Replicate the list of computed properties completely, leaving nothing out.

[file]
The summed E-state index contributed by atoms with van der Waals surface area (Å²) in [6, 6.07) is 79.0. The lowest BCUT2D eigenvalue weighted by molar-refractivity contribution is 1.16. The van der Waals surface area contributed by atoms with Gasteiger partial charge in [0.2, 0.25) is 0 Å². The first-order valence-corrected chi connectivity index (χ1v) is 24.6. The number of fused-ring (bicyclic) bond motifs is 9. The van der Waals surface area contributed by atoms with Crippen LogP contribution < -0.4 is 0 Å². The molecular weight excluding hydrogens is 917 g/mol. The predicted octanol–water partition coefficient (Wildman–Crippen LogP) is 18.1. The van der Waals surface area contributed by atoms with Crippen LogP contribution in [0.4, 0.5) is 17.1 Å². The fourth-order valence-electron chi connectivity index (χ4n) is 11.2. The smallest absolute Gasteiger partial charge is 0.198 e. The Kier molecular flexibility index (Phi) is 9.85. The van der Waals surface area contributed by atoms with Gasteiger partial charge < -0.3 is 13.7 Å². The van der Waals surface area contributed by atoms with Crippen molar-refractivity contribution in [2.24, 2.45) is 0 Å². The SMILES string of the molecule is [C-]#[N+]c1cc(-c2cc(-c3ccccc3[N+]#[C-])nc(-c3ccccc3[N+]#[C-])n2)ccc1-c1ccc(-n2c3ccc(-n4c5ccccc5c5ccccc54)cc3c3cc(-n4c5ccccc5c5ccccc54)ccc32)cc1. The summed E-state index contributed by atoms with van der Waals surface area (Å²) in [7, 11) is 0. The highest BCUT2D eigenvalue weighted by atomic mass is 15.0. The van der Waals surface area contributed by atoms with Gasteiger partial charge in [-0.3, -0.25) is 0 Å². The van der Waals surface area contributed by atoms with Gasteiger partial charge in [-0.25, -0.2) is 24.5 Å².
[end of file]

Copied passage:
The summed E-state index contributed by atoms with van der Waals surface area (Å²) in [6, 6.07) is 79.0. The lowest BCUT2D eigenvalue weighted by molar-refractivity contribution is 1.16. The van der Waals surface area contributed by atoms with Gasteiger partial charge in [0.2, 0.25) is 0 Å². The first-order valence-corrected chi connectivity index (χ1v) is 24.6. The number of fused-ring (bicyclic) bond motifs is 9. The van der Waals surface area contributed by atoms with Crippen LogP contribution < -0.4 is 0 Å². The molecular weight excluding hydrogens is 917 g/mol. The predicted octanol–water partition coefficient (Wildman–Crippen LogP) is 18.1. The van der Waals surface area contributed by atoms with Crippen LogP contribution in [0.4, 0.5) is 17.1 Å². The fourth-order valence-electron chi connectivity index (χ4n) is 11.2. The smallest absolute Gasteiger partial charge is 0.198 e. The Kier molecular flexibility index (Phi) is 9.85. The van der Waals surface area contributed by atoms with Gasteiger partial charge < -0.3 is 13.7 Å². The van der Waals surface area contributed by atoms with Crippen molar-refractivity contribution in [2.24, 2.45) is 0 Å². The SMILES string of the molecule is [C-]#[N+]c1cc(-c2cc(-c3ccccc3[N+]#[C-])nc(-c3ccccc3[N+]#[C-])n2)ccc1-c1ccc(-n2c3ccc(-n4c5ccccc5c5ccccc54)cc3c3cc(-n4c5ccccc5c5ccccc54)ccc32)cc1. The summed E-state index contributed by atoms with van der Waals surface area (Å²) in [7, 11) is 0. The highest BCUT2D eigenvalue weighted by atomic mass is 15.0. The van der Waals surface area contributed by atoms with Gasteiger partial charge in [-0.3, -0.25) is 0 Å². The van der Waals surface area contributed by atoms with Gasteiger partial charge in [-0.25, -0.2) is 24.5 Å².